But it was at midnight of 31 March 1974 that the City of Sheffield Fire Brigade, Doncaster Metropolitan Borough Fire Brigade, Rotherham Metropolitan Fire Brigade, Barnsley Metropolitan Fire Brigade, and the parts of the former West Riding Fire Brigade that lay with the new South Yorkshire boundary, became what was then known as South Yorkshire County Fire Service.

Fire service marks new law anniversary with high-rise residential buildings plea

The fire service is calling on those responsible for South Yorkshire’s high-rise residential buildings to get in touch, a year after new regulations came into force.

South Yorkshire Fire & Rescue says barely more than one in 10 owners or managers of the relevant buildings have supplied it with information they are now legally responsible for providing.

The law requires people responsible for buildings of 18m in height, or at least seven storeys, containing two or more domestic dwellings, to provide information to fire and rescue services including building plans, defective lifts and details of external wall systems.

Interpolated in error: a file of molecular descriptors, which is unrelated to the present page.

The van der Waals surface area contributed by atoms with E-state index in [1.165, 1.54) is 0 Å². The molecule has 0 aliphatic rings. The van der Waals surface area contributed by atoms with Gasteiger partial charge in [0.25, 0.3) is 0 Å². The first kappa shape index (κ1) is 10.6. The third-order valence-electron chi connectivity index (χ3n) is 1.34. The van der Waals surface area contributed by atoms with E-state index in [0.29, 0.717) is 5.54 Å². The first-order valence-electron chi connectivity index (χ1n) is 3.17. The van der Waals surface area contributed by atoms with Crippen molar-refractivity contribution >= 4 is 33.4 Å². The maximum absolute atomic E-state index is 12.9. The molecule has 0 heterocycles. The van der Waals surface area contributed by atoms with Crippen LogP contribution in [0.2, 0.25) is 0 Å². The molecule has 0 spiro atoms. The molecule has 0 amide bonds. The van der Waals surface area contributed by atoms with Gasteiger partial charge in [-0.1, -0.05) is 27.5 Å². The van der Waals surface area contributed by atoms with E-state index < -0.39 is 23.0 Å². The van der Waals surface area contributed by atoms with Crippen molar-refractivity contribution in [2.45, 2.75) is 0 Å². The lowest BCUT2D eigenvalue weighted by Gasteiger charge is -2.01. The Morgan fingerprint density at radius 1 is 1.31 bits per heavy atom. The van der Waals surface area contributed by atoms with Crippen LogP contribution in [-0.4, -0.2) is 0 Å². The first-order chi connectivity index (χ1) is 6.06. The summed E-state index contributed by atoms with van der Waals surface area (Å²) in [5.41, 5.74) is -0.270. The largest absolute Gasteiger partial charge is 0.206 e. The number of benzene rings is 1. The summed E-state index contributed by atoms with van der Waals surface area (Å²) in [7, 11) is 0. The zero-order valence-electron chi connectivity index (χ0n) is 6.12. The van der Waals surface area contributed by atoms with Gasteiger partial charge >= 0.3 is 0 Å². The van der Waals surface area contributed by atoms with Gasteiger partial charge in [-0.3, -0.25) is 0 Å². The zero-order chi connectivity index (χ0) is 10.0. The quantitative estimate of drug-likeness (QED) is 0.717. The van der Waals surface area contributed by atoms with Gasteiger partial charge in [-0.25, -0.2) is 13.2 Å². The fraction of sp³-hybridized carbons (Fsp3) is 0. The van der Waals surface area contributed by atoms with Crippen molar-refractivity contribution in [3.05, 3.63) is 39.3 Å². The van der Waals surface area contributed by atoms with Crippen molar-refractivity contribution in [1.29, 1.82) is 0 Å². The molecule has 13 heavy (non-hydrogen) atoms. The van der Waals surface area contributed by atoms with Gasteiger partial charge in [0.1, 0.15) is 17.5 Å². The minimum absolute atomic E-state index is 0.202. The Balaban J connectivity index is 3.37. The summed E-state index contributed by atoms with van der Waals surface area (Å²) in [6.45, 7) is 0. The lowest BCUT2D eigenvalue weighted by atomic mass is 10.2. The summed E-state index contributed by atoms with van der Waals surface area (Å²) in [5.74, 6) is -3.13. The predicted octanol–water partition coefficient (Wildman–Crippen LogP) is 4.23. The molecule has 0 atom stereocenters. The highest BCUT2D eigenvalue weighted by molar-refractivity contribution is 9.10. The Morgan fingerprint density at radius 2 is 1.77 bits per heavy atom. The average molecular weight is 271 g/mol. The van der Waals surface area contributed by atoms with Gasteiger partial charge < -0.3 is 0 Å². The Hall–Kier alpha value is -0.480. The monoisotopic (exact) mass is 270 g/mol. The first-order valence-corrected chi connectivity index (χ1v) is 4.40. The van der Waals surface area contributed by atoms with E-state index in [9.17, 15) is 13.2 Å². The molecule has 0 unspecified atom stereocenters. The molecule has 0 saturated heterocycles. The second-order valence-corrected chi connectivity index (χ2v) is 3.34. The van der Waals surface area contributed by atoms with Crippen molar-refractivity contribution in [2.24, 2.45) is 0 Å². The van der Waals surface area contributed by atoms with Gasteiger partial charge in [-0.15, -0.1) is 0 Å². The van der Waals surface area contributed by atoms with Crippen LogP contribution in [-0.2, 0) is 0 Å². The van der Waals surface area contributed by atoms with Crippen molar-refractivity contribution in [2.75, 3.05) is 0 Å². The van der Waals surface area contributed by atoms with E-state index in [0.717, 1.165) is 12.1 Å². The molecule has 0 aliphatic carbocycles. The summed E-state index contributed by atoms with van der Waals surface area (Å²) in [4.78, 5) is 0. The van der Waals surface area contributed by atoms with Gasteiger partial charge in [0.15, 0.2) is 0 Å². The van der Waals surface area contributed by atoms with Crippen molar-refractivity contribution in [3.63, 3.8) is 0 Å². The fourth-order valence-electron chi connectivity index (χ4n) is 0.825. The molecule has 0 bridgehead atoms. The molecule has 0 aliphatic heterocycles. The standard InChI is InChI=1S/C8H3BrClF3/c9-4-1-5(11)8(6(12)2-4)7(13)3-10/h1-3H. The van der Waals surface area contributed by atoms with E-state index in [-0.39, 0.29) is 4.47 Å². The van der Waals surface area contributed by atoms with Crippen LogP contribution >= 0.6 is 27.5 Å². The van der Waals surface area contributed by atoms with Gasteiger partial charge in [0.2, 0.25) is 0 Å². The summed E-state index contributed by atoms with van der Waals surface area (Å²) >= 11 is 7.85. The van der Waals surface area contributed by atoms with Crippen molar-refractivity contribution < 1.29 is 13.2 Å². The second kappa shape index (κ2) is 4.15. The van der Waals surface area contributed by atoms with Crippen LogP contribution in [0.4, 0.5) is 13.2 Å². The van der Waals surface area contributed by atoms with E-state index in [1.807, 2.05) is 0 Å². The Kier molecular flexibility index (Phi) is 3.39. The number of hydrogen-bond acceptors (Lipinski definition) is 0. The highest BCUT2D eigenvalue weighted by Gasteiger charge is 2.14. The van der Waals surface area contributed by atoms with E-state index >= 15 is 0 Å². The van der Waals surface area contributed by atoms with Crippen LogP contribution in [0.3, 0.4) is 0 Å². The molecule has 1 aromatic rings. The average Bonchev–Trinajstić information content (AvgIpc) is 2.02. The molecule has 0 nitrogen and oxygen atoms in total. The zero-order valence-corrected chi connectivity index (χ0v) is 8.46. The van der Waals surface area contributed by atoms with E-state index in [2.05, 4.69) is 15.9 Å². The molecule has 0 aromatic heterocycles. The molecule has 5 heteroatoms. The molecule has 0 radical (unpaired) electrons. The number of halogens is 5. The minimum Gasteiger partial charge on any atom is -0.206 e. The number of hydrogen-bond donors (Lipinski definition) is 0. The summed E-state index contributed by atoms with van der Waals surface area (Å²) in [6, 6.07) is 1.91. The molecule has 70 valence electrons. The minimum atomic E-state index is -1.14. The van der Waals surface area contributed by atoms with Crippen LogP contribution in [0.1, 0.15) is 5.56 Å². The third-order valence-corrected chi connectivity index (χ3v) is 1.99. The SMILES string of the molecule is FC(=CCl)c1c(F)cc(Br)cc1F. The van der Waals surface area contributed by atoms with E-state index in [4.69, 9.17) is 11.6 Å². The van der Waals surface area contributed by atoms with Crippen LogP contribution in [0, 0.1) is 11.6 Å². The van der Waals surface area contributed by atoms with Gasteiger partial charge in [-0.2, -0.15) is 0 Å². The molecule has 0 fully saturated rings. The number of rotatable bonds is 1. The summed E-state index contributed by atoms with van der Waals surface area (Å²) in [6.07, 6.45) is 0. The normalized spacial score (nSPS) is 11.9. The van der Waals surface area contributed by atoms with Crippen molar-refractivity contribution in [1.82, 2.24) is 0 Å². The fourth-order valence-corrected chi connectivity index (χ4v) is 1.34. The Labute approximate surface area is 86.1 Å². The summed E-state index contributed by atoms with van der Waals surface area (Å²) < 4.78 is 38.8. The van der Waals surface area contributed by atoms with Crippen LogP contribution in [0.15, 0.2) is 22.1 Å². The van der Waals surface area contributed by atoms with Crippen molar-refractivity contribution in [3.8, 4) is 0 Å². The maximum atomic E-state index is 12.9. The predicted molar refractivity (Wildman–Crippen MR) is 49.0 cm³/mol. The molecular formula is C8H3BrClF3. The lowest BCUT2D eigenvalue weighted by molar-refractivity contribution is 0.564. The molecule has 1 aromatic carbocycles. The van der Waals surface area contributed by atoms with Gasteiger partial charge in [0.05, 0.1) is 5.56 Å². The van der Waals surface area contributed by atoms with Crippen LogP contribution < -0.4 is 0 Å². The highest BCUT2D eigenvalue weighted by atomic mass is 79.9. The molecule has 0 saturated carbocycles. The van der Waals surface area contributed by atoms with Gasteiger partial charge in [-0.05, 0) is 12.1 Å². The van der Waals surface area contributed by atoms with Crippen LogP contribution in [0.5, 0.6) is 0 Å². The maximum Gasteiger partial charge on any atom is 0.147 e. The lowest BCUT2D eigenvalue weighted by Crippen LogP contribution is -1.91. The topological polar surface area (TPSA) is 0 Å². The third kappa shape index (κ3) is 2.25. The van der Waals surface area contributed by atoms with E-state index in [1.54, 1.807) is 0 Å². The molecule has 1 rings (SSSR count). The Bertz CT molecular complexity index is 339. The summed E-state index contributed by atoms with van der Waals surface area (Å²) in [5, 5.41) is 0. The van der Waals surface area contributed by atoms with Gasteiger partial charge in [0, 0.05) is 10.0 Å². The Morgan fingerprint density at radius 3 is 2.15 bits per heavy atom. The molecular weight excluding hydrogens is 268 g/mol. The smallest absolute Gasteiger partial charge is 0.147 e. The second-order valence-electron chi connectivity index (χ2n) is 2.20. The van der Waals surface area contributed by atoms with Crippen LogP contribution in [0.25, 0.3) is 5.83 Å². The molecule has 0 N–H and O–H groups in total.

The information is intended to help the fire service plan and provide an effective response hem plan and, if needed, provide an effective operational response.

Deputy Chief Fire Officer Tony Carlin, said: “These regulations were introduced to meet the majority of the recommendations made in the Phase 1 report of the Grenfell Tower Enquiry, which required a change in the law. Even though the regulations came into force more than a year ago now, we’re still yet to hear from a large number of building owners or managers for whom the law applies to.

“Ultimately, the regulations are there to ensure that if a fire does occur in high-rise premises, we can tackle the incident safely. We will be contacting owners and managers we’ve not yet heard from to ensure compliance.”

The Fire Safety Regulations (England) 2022 came into force on 23 January 2023.